Each one is responsible for oneself, even though we care for our partner with devotion. An emotional dependency on another is generally unhealthy for both the one depending and the one depended on. Will you be free to develop yourself in ways that are fulfilling and keep you growing? Will being with this person restrict aspects of yourself that are necessary to your health and well-being? These are important matters to explore before making a long-term commitment like marriage.
After the exploration period is over and you are clear whether this person is to be yours in marriage or not, you can continue along your life path strengthened in your self-knowledge and in your understanding of what kind of relationship you want. One thing I believe is not well understood is this: being drawn to a person for a time and then going your separate ways is not a waste of time in any sense, nor are you a failure for having given it a shot. You are always learning about yourself, your needs, your ability to do what you came on earth to do. Every experience enhances your self-awareness. We know that experience is crucial in so many ways, whether practicing a sport or an instrument or writing a story. Why should this not be true in relationships, which are so much more complex?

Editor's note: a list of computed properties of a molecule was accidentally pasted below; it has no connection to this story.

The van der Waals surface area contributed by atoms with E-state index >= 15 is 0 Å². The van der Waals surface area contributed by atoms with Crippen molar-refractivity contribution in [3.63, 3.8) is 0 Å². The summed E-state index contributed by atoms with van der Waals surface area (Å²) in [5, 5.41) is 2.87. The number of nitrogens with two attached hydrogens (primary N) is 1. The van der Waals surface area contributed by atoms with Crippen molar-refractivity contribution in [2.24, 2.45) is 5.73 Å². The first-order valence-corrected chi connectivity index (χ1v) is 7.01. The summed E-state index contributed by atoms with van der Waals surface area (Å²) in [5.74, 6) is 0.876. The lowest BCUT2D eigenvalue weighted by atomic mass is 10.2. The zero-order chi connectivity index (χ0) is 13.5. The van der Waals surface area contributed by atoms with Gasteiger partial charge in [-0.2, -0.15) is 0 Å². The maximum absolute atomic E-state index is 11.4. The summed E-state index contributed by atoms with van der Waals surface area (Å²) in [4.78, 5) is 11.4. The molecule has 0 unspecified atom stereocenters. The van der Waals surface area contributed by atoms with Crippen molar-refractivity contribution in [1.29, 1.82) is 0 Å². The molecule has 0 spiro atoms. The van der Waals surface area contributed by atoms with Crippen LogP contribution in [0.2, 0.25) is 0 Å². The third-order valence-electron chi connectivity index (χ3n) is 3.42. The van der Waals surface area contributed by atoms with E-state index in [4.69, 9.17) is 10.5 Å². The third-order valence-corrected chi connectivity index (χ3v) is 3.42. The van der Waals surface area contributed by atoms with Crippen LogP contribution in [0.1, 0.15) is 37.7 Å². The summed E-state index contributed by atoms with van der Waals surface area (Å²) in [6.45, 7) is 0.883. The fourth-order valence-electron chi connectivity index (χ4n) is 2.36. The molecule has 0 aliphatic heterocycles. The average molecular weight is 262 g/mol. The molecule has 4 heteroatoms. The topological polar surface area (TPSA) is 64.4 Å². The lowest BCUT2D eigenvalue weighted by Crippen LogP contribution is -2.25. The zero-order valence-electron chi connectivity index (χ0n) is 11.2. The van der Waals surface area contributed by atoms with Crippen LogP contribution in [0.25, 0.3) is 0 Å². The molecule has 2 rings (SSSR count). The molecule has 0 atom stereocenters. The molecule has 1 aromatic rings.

And, if you are one of the lucky ones and feel this person will enhance your life and vice-versa, you may indeed choose those wedding bells.
by Rev. Patsy Henry, Centenary Pastoral Charge
Welcome to one of the most wonderful times in a persons life! You have found the person you want to share all of your life with! Now comes the time of planning, not only for your day of days but for all the days and years to come.
So much needs to be done, so many plans and dreams are unfolding. You may very well be feeling a little overwhelmed with it all. Where do we start? How can we keep stress and tension to a manageable level? How can we do to keep the fun in arranging this wedding?
Here are a few suggestions I might offer which come from my experience both as a clergyperson who has guided couples through the preparation for the wedding day and their married life, and as the mother of the bride.